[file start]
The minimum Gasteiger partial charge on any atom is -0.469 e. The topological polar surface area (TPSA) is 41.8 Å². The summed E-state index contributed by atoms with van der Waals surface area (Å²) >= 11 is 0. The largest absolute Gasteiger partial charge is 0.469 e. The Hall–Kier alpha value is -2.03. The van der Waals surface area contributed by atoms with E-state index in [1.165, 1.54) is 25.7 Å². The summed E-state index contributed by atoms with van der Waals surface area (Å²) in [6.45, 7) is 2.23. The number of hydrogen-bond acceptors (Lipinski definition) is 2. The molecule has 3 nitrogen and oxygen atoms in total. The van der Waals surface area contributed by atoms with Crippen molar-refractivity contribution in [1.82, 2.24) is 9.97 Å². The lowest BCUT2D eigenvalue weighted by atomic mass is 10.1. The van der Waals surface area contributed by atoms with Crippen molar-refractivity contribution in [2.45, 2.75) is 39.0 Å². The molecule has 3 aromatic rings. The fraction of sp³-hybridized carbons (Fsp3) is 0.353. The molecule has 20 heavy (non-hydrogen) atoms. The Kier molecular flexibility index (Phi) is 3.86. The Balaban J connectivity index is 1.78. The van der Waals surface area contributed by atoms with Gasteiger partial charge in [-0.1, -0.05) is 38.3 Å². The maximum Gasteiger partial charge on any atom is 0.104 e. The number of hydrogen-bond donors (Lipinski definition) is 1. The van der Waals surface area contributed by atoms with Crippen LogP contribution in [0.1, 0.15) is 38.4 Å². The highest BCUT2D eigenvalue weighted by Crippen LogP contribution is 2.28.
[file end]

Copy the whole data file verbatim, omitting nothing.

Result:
The minimum Gasteiger partial charge on any atom is -0.469 e. The topological polar surface area (TPSA) is 41.8 Å². The summed E-state index contributed by atoms with van der Waals surface area (Å²) >= 11 is 0. The largest absolute Gasteiger partial charge is 0.469 e. The Hall–Kier alpha value is -2.03. The van der Waals surface area contributed by atoms with E-state index in [1.165, 1.54) is 25.7 Å². The summed E-state index contributed by atoms with van der Waals surface area (Å²) in [6.45, 7) is 2.23. The number of hydrogen-bond acceptors (Lipinski definition) is 2. The molecule has 3 nitrogen and oxygen atoms in total. The van der Waals surface area contributed by atoms with Crippen molar-refractivity contribution in [1.82, 2.24) is 9.97 Å². The lowest BCUT2D eigenvalue weighted by atomic mass is 10.1. The van der Waals surface area contributed by atoms with Crippen molar-refractivity contribution in [2.45, 2.75) is 39.0 Å². The molecule has 3 aromatic rings. The fraction of sp³-hybridized carbons (Fsp3) is 0.353. The molecule has 20 heavy (non-hydrogen) atoms. The Kier molecular flexibility index (Phi) is 3.86. The Balaban J connectivity index is 1.78. The van der Waals surface area contributed by atoms with Gasteiger partial charge in [-0.1, -0.05) is 38.3 Å². The maximum Gasteiger partial charge on any atom is 0.104 e. The number of hydrogen-bond donors (Lipinski definition) is 1. The van der Waals surface area contributed by atoms with Crippen LogP contribution in [0.1, 0.15) is 38.4 Å². The highest BCUT2D eigenvalue weighted by Crippen LogP contribution is 2.28.